There are 25 species of chipmunks in the world and they are the smallest members of the squirrel family. Their small size, bushy tails, and plump cheeks are the reason some people love these creatures. But while the chipmunk scores high on the cuteness scale, there’s a lot more to these animals that people don’t know about.
In this article, I’ll be discussing where chipmunks live and the habitat of a chipmunk. To be more specific, I will also be talking about how they live and the burrow system of a chipmunk.
Chipmunks: An Overview of their Locations and Habitats
Chipmunks are ecologically versatile creatures. They can inhabit different types of environments. These include deciduous and coniferous forests as well as sagebrush deserts and dry scrublands.
The Eastern chipmunk is the largest member of the chipmunk species. This chipmunk can be found in the forests of eastern North America. The Hopi chipmunk inhabits the canyonlands and buttes of Southwest America. The Uinta chipmunk prefers the forests in the Western United States. We also have the Siberian chipmunk. This is the only species of chipmunks that are found in Asia. Its habitat range is from the White Sea (Northwest Russia) to Siberia, Northern Japan, and South China.
Are Chipmunks Arboreal or Terrestrial Creatures?
Chipmunks are primarily terrestrial in nature. However, they are also experts at climbing trees and other surfaces. Some chipmunks like the Uinta chipmunk resemble a tree squirrel in terms of habits and lifestyle. The Hopi Chipmunk is an adept climber as well and can climb across rock faces and overhangs.
Almost all chipmunks live in burrows dug into the ground but there are some reports of them occasionally nesting in hollow trees. The burrow system of a chipmunk is incredibly complex and includes a primary nesting chamber, often constructed out of chewed or crushed leaves, as well as many secondary chambers that serve different purposes. Let’s take a close look.
The Burrow System of a Chipmunk
The burrow system of a chipmunk is a surprisingly complex structure. It has a network of tunnels along with various entrances. Their burrow systems are usually 3 feet wide and can extend up to a length of 30 feet or more. These burrows are divided into several sections as well. They include a chamber for storing food, a rest area, a nesting area or a nursery, and a chamber for excreting waste.
When a researcher excavated the burrow system of a chipmunk, here’s what they found:
A typical burrow system will consist of a series of tunnels.
There is a main entrance and several secondary entrances that are well-hidden and difficult to find. Obscurity is important to these creatures as it helps protect them from their terrestrial predators. This can be seen from the fact that an Eastern chipmunk will actually carry the soil that is unearthed during the digging process and transport it to a different location. This helps in confusing predators and concealing the entrances to their burrows.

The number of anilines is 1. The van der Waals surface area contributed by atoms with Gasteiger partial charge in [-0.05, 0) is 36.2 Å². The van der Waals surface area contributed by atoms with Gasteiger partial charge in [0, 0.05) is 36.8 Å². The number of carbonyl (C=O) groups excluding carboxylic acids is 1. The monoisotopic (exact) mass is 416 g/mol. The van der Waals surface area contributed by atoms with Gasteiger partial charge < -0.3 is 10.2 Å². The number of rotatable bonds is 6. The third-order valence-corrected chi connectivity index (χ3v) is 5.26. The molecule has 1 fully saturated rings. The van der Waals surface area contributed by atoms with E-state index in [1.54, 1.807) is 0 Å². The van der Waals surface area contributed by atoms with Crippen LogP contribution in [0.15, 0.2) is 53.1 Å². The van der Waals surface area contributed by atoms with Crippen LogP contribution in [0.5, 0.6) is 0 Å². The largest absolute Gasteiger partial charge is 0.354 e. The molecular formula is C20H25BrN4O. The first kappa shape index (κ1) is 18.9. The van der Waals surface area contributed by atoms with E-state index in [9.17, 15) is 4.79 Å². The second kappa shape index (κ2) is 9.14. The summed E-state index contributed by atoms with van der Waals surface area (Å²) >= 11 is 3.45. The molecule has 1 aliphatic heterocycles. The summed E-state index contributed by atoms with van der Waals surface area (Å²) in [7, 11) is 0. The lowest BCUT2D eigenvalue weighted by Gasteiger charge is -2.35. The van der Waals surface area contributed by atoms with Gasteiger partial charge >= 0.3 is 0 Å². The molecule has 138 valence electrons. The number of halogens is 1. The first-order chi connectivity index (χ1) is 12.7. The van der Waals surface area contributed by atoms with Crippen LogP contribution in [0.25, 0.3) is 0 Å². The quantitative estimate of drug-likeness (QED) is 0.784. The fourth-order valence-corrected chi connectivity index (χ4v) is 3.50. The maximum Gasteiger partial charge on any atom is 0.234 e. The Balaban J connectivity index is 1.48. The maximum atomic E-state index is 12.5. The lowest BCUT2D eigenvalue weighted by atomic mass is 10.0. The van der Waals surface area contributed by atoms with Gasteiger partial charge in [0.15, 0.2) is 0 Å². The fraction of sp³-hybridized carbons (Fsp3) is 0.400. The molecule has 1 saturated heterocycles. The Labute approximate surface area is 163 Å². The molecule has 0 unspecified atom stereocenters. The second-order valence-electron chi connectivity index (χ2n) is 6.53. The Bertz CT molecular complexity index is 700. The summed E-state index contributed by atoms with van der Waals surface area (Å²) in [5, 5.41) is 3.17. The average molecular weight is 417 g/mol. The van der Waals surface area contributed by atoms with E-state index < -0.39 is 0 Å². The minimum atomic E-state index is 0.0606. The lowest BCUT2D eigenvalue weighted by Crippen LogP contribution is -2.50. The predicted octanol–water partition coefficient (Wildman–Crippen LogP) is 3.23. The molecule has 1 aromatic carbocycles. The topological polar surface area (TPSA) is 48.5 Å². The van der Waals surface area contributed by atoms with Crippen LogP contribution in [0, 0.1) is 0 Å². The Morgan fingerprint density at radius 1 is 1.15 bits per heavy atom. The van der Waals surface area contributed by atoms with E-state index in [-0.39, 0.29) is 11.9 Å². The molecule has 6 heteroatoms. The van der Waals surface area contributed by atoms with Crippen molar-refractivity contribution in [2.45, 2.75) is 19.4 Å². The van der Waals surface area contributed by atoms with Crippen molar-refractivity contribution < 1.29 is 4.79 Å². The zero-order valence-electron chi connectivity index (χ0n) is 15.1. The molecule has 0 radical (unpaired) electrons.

The tunnels will have several side pockets. These are useful for storing food. It is important to remember that a chipmunk is a hoarder. It spends the months of summer and autumn in building up its food stores for winter. Therefore, storing food in their burrows is an important part of a chipmunk’s lifestyle. These side pockets also add to the overall amount of space available within a tunnel and can be used to turn around when multiple chipmunks enter into a burrow system.
The nesting chamber is usually located at the center of the burrow system. Chipmunks will use crunched up dry leaves for lining this chamber.
There is also a plunge hole present. This is an opening that will lead a chipmunk straight down into the burrow system. It may be useful for a quick escape.
There are draining tunnels that extend downwards as well. These prevent a burrow system from getting filled with water.
The researcher did not find a chamber for waste. This can lead to the assumption that chipmunks excrete waste outside their burrow systems. However, other sources suggest that there is a chamber for waste present inside these burrows as well.
Can a Chipmunk’s Burrow System Be a Nuisance for Humans?
The burrow system of a chipmunk is known to cause structural damage to patios, foundations, and porches. Their burrow systems can often extend under old stonewalls. This is usually not a source of concern. However, if a chipmunk decides to dig a burrow near your home, it can quickly turn into a nuisance.
We have already discussed how extensive these burrows can be. Naturally, if you place such an extensive amount of excavated space underneath the foundations of your home, then it’s going to create a problem. Chipmunks also dig their way through to extend the length of these tunnels. They will use their cheek pouches to carry soil outside of the burrow.
As the soil present underneath your porch, patio, or foundations gets removed, the amount of support gets reduced as well. This can cause the slab to crack or collapse entirely. Make sure you call for pest control if a chipmunk starts building its burrow system outside your home. They are cute, but it can also be incredibly hard to get rid of them on your own. A professional will be able to help you better.
Chipmunks can occupy a variety of habitats. They are primarily terrestrial creatures that will live in underground burrows. The burrow system of a chipmunk can be very long and extensive. It will also have several chambers that are used for a variety of purposes.
Chipmunks can often be a nuisance to humans if they end up building their burrows outside of someone’s home. In this case, these burrow systems can weaken the foundation underneath your home. You should call a professional in this case and get rid of the burrow system before any serious damage occurs.